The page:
TDT09 Topic 2

Introspection/reflection on language/OS level - get to know your OS better

For the user, operating systems often provide an abstraction in the form of a black box that hides not only what is going on on the hardware side (until a non-recoverable error shows up...), but also in the internals of the OS itself. However, system administrators and developers who need to find and fix problems with functional as well as non-functional properties of a system need a better insight into the details of the currently running system. Here, problems with functional properties including things that fail (an operation returns an error and we need to know the reason why), whereas non-functional problems imply that the system fulfills its service, but not as good as expected -- e.g., the system might run too slow or consume too much energy.

In the last two decades, tools were developed that provide a better insight into system details by allowing introspection at runtime, often being able to cross the borders between kernel, runtime libraries and high-level code, e.g. written in Python. One of the first tools to enable introspection is DTrace [1], available on Sun Solaris, MacOS X and FreeBSD (there's also a Linux port). DTrace allows to add code to retrieve values from a running system using a special scripting language, which is compiled to safe bytecodes executed inside the OS kernel.

More recent developments, such as the Linux eBPF system [2], also allow the implementation of certain system functionality [3]. This makes the system much more flexible, but also dangerous to use. Thus, static analysis methods try to provide ways to ensure safe execution of eBPF code [4]. A list of interesting links related to eBPF can be found at [5].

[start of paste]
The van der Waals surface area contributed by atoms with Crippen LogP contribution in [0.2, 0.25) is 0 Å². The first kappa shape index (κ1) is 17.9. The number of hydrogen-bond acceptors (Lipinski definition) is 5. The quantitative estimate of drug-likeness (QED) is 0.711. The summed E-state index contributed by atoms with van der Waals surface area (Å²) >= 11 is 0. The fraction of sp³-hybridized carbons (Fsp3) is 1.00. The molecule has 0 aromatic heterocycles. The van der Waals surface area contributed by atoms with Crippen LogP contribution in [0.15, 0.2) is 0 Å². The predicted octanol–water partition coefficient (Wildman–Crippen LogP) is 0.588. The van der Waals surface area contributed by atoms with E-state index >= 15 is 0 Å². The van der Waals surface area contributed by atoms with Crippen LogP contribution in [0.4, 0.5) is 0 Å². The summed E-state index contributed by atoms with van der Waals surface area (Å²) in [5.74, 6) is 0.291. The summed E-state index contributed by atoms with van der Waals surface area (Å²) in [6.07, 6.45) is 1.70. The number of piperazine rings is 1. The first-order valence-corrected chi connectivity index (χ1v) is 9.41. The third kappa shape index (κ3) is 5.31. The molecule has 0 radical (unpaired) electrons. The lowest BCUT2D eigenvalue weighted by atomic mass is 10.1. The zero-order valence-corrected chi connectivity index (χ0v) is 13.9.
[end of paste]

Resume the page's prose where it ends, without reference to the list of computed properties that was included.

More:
This topic shows that it is possible to access information and even change behavior inside the OS black box. Introspection approaches enable the user to analyze a system using a vertical approach, going from a problem showing up in a program written in a scripting languge through the machine code of the system libraries and the kernel down to the device level.


  1. Bryan M. Cantrill, Michael W. Shapiro, and Adam H. Leventhal. 2004. Dynamic instrumentation of production systems. In Proceedings of the annual conference on USENIX Annual Technical Conference (ATEC '04). USENIX Association, USA pdf
  2. Brendan Gregg: BPF Performance Tools: Linux System and Application Observability link
  3. S. Miano, M. Bertrone, F. Risso, M. Tumolo and M. V. Bernal, "Creating Complex Network Services with eBPF: Experience and Lessons Learned," 2018 IEEE 19th International Conference on High Performance Switching and Routing (HPSR), Bucharest, Romania, 2018 link
  4. Elazar Gershuni, Nadav Amit, Arie Gurfinkel, Nina Narodytska, Jorge A. Navas, Noam Rinetzky, Leonid Ryzhyk, and Mooly Sagiv. 2019. Simple and precise static analysis of untrusted Linux kernel extensions. In Proceedings of the 40th ACM SIGPLAN Conference on Programming Language Design and Implementation (PLDI 2019). Association for Computing Machinery, New York, NY, USA, 1069–1084 link
  5. A curated list of awesome projects related to eBPF link